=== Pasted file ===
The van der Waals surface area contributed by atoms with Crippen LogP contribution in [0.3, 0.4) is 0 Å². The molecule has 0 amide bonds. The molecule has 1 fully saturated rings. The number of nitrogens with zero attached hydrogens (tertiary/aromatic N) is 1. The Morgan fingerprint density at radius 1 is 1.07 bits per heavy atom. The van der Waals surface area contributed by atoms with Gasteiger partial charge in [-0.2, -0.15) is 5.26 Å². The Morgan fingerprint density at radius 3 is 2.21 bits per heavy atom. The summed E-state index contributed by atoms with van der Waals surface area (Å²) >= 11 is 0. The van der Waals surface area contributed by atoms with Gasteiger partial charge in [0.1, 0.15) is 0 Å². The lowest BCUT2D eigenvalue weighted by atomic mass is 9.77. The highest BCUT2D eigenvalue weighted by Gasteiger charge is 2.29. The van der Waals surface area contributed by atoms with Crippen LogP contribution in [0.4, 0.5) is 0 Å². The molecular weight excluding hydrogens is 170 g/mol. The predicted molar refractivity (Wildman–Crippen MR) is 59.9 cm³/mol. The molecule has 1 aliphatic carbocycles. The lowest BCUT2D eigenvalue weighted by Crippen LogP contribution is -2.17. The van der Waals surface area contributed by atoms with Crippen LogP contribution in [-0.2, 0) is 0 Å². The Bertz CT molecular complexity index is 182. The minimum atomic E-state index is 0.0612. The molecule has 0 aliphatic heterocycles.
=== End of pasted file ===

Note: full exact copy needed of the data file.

The van der Waals surface area contributed by atoms with Crippen LogP contribution in [0.3, 0.4) is 0 Å². The molecule has 0 amide bonds. The molecule has 1 fully saturated rings. The number of nitrogens with zero attached hydrogens (tertiary/aromatic N) is 1. The Morgan fingerprint density at radius 1 is 1.07 bits per heavy atom. The van der Waals surface area contributed by atoms with Gasteiger partial charge in [-0.2, -0.15) is 5.26 Å². The Morgan fingerprint density at radius 3 is 2.21 bits per heavy atom. The summed E-state index contributed by atoms with van der Waals surface area (Å²) >= 11 is 0. The van der Waals surface area contributed by atoms with Gasteiger partial charge in [0.1, 0.15) is 0 Å². The lowest BCUT2D eigenvalue weighted by atomic mass is 9.77. The highest BCUT2D eigenvalue weighted by Gasteiger charge is 2.29. The van der Waals surface area contributed by atoms with Crippen LogP contribution in [0.4, 0.5) is 0 Å². The molecular weight excluding hydrogens is 170 g/mol. The predicted molar refractivity (Wildman–Crippen MR) is 59.9 cm³/mol. The molecule has 1 aliphatic carbocycles. The lowest BCUT2D eigenvalue weighted by Crippen LogP contribution is -2.17. The van der Waals surface area contributed by atoms with Crippen LogP contribution in [-0.2, 0) is 0 Å². The Bertz CT molecular complexity index is 182. The minimum atomic E-state index is 0.0612. The molecule has 0 aliphatic heterocycles.